The soon-to-be constructed Enka Intermediate was not thoroughly vetted by the school board. The school board status quo majority would not consider the impact of the two new charter schools located in the Enka district. Now Enka Middle School has the lowest enrollment it has seen in over 15 years. While Enka Middle has brick and mortar capacity for 1,018 students, only 978 are currently enrolled and that number is falling. The new intermediate is being built in an industrial park only a stone’s throw away from public charter school, The Franklin School of Innovation.
Although much new construction is going on in the county, those moving here are retirees from out-of-state and 20-30 year olds from within the state. According to principal John Barbour, Estes Elementary only added 3 students from the Weirbridge Apartment complex.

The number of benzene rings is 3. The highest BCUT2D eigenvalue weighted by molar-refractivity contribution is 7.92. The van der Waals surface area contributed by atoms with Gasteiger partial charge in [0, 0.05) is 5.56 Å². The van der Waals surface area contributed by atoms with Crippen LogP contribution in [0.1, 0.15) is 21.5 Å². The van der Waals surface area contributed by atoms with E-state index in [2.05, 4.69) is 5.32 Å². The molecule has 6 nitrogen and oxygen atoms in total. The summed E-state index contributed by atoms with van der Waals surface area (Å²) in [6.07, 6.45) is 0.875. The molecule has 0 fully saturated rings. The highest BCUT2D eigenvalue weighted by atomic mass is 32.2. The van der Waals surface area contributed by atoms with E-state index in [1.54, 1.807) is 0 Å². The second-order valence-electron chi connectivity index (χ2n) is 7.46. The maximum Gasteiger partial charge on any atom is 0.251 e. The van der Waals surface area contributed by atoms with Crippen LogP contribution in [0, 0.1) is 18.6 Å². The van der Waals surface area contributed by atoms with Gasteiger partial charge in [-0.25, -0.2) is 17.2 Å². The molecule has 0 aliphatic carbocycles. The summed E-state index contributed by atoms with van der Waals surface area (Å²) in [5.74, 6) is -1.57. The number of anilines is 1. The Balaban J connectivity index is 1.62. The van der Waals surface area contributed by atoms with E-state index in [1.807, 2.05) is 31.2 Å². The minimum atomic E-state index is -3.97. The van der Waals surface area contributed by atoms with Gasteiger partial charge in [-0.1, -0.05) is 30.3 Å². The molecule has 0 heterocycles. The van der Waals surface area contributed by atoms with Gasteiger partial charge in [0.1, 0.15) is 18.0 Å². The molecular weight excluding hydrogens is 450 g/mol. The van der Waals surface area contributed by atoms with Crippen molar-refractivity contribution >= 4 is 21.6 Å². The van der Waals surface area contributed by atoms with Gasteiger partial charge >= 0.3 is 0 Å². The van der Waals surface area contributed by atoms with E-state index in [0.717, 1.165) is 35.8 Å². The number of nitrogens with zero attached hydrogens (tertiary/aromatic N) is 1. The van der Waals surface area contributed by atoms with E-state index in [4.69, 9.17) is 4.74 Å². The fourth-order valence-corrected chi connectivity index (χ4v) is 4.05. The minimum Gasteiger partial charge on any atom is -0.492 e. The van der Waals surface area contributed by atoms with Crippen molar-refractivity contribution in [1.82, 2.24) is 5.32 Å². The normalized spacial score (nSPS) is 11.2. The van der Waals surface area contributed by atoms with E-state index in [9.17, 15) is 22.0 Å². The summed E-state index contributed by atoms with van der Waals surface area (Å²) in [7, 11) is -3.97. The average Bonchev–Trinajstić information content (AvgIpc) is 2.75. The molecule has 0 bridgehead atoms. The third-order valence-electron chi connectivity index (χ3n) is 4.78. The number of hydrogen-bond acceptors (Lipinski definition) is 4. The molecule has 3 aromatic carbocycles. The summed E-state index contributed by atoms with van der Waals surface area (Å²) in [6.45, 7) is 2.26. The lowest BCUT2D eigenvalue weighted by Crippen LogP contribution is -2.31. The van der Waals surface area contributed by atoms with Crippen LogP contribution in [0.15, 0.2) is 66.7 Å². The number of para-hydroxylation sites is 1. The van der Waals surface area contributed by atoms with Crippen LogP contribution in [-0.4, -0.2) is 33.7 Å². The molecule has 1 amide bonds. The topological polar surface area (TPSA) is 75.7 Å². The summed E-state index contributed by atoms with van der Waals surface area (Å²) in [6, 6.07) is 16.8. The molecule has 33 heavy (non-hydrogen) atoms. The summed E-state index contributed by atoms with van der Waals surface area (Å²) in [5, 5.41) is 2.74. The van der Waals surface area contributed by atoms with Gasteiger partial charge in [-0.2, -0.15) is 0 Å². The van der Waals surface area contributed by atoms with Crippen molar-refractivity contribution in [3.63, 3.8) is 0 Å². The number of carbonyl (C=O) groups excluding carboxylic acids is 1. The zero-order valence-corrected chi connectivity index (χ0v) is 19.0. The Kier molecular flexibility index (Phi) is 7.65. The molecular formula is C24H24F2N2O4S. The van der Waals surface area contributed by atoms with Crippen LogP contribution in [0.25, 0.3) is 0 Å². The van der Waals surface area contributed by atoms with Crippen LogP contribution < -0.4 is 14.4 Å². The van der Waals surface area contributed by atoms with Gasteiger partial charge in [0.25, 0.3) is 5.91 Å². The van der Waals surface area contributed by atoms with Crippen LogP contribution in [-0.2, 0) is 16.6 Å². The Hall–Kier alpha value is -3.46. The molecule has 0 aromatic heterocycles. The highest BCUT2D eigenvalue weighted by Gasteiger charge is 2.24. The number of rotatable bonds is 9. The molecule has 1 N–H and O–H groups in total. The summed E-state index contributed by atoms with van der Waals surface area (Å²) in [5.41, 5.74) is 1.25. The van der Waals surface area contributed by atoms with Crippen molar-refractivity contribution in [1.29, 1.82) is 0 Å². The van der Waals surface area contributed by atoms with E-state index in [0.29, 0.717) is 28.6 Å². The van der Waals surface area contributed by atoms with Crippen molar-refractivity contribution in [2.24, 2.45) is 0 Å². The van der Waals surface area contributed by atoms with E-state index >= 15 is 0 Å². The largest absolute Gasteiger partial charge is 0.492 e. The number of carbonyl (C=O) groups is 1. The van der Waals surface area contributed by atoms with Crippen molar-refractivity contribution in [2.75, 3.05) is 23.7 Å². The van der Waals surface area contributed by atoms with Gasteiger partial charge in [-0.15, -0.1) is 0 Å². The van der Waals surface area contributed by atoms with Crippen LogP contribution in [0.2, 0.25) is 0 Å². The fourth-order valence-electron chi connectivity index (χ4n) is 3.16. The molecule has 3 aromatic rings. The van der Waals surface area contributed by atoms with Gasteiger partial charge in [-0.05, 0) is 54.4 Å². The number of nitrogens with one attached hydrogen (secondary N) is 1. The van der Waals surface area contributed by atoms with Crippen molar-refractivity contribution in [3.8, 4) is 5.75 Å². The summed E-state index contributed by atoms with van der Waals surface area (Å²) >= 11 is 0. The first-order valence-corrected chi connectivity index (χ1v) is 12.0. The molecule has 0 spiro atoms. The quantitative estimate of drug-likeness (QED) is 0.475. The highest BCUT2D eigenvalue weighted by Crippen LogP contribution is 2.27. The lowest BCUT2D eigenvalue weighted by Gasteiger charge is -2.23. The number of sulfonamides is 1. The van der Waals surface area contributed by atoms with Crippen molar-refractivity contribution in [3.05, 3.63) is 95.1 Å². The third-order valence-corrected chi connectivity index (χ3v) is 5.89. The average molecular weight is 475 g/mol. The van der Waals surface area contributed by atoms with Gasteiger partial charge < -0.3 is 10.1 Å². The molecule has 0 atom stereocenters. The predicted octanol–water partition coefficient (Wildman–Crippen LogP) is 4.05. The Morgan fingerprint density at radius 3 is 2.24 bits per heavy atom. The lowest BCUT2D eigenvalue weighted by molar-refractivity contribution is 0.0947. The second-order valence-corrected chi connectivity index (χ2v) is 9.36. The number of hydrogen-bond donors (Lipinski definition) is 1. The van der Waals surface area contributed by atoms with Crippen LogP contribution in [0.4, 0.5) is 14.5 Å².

Fierle also proposed building a new alternative high school on the central office campus. Currently, the Community High School is located in a 1920’s school building in Swannanoa and has about 119 students. Although there is enough land on the current campus to construct a new school, Fierle feels a metal building constructed next to the BCS Central Office would be the best solution.
A vote on redrawing attendance lines in the Roberson District and building a new Community High School will occur at the next meeting. The only opportunity for parents to comment will be at the June 4, 2015 school board meeting.